8.  We therefore believe that what is needed is a comprehensive review of governance, leading to a new constitutional settlement. We further believe that that review and the new settlement should conform to a number of fundamental principles. These are set out in the next two sections.

Fundamental principles of the form of a review of governance

  9.  The review should cover governance at every level, from neighbourhoods to national. It should cover all forms of public administration, including local and national government bodies, non-departmental public bodies, quangos, qualgos and voluntary associations such as Regional Chambers.

  10.  Any review must be conducted in an open and honest way. Politicians and officials must be willing to consider new arrangements, and must not seek to hold on to power for its own sake.

  11.  In practice this almost certainly means that the review will have to be conducted in a way which assures its independence. Although not recently fashionable, one possibility might be a Royal Commission—though other formats can also easily be envisaged.

  12.  We acknowledge that such a wide ranging review will take time. But we believe that it is better to be right slowly than wrong quickly. Continuing to implement piecemeal reforms from above risks deepening the widespread disengagement of citizens from the political process.

Fundamental principles of a new constitutional settlement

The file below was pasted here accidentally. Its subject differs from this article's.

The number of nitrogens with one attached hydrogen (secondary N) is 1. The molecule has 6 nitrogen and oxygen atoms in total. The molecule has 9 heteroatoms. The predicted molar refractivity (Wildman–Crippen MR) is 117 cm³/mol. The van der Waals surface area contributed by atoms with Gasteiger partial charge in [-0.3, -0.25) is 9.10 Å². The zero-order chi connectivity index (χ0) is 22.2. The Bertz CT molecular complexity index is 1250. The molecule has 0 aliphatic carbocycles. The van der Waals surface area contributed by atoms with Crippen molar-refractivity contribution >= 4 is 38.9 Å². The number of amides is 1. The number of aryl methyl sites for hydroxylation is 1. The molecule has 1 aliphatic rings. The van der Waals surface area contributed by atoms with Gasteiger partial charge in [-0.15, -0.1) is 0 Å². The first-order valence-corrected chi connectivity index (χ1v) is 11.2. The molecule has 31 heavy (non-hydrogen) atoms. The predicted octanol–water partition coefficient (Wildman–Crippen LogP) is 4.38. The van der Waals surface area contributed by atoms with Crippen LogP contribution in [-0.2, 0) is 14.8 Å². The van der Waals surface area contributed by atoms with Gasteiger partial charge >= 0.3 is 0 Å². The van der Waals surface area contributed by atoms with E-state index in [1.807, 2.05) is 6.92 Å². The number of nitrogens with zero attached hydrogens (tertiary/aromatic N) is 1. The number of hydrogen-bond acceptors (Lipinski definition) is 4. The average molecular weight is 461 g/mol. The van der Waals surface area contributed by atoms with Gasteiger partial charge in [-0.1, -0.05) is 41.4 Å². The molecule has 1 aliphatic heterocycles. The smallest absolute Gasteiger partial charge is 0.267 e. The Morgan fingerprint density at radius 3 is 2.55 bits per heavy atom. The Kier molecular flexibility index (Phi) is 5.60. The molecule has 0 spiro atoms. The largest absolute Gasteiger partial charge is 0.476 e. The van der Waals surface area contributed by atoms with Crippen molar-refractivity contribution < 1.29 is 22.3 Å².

13.  Government should always be conducted as near to people as is possible. The starting assumption should be that all decisions are made at the neighbourhood level, with decision-making powers being devolved upwards—but only where this is more appropriate to the matters in hand.

  14.  Alongside this devolution in decision making goes devolution in spending. Subject to proving their competence, public bodies should enjoy substantial freedoms and flexibilities to allow them to respond to local needs and wishes, and to deliver services in innovative ways.

  15.  Form should follow function. Sensible decisions on the size and shape of governance structures can only be made when there is clarity about the roles and responsibilities assigned to each level.

  16.  Bodies need to be accountable to the people they serve, with a democratic mandate to make decisions on their behalf. This does not always or necessarily require a direct democratic mandate—there is certainly a role for indirect accountability—though there should perhaps be a presumption in favour of direct accountability. But in all cases some form of legitimisation is required to retain people's trust and engagement in the political process.

  17.  Flexibility must be built in to the system. Whatever structures are put in place, there will always be a need for more informal partnership working arrangements to join them up for certain purposes. Bodies need to have both the power and the duty to co-operate where it is appropriate.

  18.  Bodies must deliver quality services efficiently, and they should be designed in the way most suitable to do that. All the principles above will contribute to achieving the dual ambitions of quality and cost-effectiveness.